The area’s brittle soil and the lack of a rocker layer near the surface are one of the main reasons why these homes collapsed. Souran is in an arid region; its soil is around 20 metres thick. The most suitable houses for such an environment are one-storey homes with adequately studied and reinforced concrete foundations. In practice, however, such homes are more expensive to build, which many residents and displaced people in the area cannot afford, especially after years of war and the country’s acute economic crisis.
The city of Afrin is located in the northwestern part of Aleppo governorate and is the administrative centre of its region. The entire area had been controlled by the majority-Kurdish People’s Protection Units (YPG) from 2012 until 2018 before Turkish-backed opposition forces seized the area during Operation Olive Branch. The fighting displaced a large portion of the area’s original Kurdish residents. Afrin Local Council is currently responsible for the city administratively and services and is affiliated with the Turkish-backed Syrian Interim Government.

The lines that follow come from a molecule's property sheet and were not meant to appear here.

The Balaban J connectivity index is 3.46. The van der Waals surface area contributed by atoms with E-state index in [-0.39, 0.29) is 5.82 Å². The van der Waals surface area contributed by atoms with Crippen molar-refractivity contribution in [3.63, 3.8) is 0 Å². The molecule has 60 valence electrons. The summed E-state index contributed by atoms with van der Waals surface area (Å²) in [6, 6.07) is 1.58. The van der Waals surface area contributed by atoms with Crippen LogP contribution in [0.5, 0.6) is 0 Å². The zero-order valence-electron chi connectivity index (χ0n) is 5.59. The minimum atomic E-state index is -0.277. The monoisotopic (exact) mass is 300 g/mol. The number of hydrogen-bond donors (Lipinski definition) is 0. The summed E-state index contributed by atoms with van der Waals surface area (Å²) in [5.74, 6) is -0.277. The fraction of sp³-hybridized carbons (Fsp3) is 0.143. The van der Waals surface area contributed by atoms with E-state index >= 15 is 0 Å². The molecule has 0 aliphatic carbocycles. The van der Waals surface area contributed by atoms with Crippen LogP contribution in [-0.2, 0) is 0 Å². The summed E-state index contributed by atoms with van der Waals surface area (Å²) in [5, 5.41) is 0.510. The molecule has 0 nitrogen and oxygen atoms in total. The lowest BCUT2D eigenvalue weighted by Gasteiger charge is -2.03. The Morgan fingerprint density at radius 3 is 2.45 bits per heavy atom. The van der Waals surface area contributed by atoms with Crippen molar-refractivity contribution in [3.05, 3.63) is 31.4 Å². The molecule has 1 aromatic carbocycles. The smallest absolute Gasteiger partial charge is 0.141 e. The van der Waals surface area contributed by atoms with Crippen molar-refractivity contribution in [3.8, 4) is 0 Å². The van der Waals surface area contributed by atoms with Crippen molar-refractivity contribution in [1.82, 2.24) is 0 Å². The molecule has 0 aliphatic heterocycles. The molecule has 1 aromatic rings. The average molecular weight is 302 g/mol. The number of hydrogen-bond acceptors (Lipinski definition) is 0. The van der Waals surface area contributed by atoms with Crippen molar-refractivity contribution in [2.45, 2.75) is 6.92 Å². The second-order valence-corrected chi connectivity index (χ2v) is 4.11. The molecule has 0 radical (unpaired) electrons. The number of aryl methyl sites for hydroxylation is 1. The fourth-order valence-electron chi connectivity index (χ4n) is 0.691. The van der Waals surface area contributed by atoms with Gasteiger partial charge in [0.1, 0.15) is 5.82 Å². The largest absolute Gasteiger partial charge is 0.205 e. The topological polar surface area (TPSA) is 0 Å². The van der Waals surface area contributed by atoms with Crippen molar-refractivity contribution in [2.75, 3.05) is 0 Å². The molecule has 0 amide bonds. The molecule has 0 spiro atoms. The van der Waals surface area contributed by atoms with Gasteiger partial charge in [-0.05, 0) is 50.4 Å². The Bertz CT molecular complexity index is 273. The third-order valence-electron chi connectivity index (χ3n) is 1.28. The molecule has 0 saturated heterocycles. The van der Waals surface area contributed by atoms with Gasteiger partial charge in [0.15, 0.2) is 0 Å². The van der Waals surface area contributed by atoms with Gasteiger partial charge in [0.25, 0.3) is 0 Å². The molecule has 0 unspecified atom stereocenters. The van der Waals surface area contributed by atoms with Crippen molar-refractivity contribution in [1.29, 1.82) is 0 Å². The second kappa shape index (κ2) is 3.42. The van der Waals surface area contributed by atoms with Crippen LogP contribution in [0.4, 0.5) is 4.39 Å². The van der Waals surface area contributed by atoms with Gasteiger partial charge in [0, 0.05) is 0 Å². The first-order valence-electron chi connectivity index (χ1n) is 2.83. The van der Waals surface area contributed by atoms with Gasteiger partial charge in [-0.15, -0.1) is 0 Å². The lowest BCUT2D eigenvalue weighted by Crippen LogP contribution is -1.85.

Contrary to what happened in the rural town of Jandares in Afrin, which saw the most severe earthquake damage in Syria’s opposition-held areas, only four residential buildings fully collapsed in Afrin city. As a result, 16 people were killed. In addition, 204 buildings saw extensive damage that made them uninhabitable and at risk of collapse. Another 3,458 buildings were partially damaged and needed reinforcement and restoration work, according to a local council official who spoke with The Syria Report.
Most of the damage in Afrin city was concentrated along Sharaa Al-Faylat, a relatively newly constructed area that saw unlicensed construction during the period of YPG control. After 2018, contractors with close ties to opposition factions worked to expand the unlicensed construction in this area of the city, including vertical expansion by building additional storeys to existing buildings.